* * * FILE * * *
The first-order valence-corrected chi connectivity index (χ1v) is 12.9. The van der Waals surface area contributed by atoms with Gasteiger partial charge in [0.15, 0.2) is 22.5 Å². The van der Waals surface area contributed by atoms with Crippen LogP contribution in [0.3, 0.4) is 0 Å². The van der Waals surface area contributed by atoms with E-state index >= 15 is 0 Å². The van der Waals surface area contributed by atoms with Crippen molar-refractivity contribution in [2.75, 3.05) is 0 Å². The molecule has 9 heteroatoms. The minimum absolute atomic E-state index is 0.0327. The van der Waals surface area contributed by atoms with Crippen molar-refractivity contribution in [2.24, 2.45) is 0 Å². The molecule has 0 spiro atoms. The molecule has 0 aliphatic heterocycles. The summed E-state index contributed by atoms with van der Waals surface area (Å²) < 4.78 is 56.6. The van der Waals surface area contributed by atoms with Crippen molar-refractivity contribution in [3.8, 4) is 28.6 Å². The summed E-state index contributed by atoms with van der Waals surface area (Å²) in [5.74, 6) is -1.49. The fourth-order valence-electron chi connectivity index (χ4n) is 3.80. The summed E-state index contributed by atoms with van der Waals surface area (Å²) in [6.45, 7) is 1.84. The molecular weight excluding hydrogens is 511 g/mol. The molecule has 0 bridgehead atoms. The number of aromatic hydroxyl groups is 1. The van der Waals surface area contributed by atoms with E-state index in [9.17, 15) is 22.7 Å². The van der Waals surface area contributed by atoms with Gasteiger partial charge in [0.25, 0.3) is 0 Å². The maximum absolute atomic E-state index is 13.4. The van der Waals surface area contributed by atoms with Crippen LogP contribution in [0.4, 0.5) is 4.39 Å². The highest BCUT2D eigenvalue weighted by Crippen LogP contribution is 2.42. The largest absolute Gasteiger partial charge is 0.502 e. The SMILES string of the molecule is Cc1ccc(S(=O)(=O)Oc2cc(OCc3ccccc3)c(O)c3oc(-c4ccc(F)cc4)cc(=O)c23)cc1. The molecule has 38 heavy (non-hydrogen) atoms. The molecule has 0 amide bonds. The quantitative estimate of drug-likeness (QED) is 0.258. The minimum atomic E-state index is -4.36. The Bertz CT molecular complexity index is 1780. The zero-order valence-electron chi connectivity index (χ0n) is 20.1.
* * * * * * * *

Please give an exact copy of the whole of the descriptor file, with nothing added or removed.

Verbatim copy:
The first-order valence-corrected chi connectivity index (χ1v) is 12.9. The van der Waals surface area contributed by atoms with Gasteiger partial charge in [0.15, 0.2) is 22.5 Å². The van der Waals surface area contributed by atoms with Crippen LogP contribution in [0.3, 0.4) is 0 Å². The van der Waals surface area contributed by atoms with E-state index >= 15 is 0 Å². The van der Waals surface area contributed by atoms with Crippen molar-refractivity contribution in [2.75, 3.05) is 0 Å². The molecule has 9 heteroatoms. The minimum absolute atomic E-state index is 0.0327. The van der Waals surface area contributed by atoms with Crippen molar-refractivity contribution in [2.24, 2.45) is 0 Å². The molecule has 0 spiro atoms. The molecule has 0 aliphatic heterocycles. The summed E-state index contributed by atoms with van der Waals surface area (Å²) < 4.78 is 56.6. The van der Waals surface area contributed by atoms with Crippen molar-refractivity contribution in [3.8, 4) is 28.6 Å². The summed E-state index contributed by atoms with van der Waals surface area (Å²) in [5.74, 6) is -1.49. The fourth-order valence-electron chi connectivity index (χ4n) is 3.80. The summed E-state index contributed by atoms with van der Waals surface area (Å²) in [6.45, 7) is 1.84. The molecular weight excluding hydrogens is 511 g/mol. The molecule has 0 bridgehead atoms. The number of aromatic hydroxyl groups is 1. The van der Waals surface area contributed by atoms with E-state index in [9.17, 15) is 22.7 Å². The van der Waals surface area contributed by atoms with Gasteiger partial charge in [0.25, 0.3) is 0 Å². The maximum absolute atomic E-state index is 13.4. The van der Waals surface area contributed by atoms with Crippen LogP contribution in [0.4, 0.5) is 4.39 Å². The highest BCUT2D eigenvalue weighted by Crippen LogP contribution is 2.42. The largest absolute Gasteiger partial charge is 0.502 e. The SMILES string of the molecule is Cc1ccc(S(=O)(=O)Oc2cc(OCc3ccccc3)c(O)c3oc(-c4ccc(F)cc4)cc(=O)c23)cc1. The molecule has 38 heavy (non-hydrogen) atoms. The molecule has 0 amide bonds. The quantitative estimate of drug-likeness (QED) is 0.258. The minimum atomic E-state index is -4.36. The Bertz CT molecular complexity index is 1780. The zero-order valence-electron chi connectivity index (χ0n) is 20.1.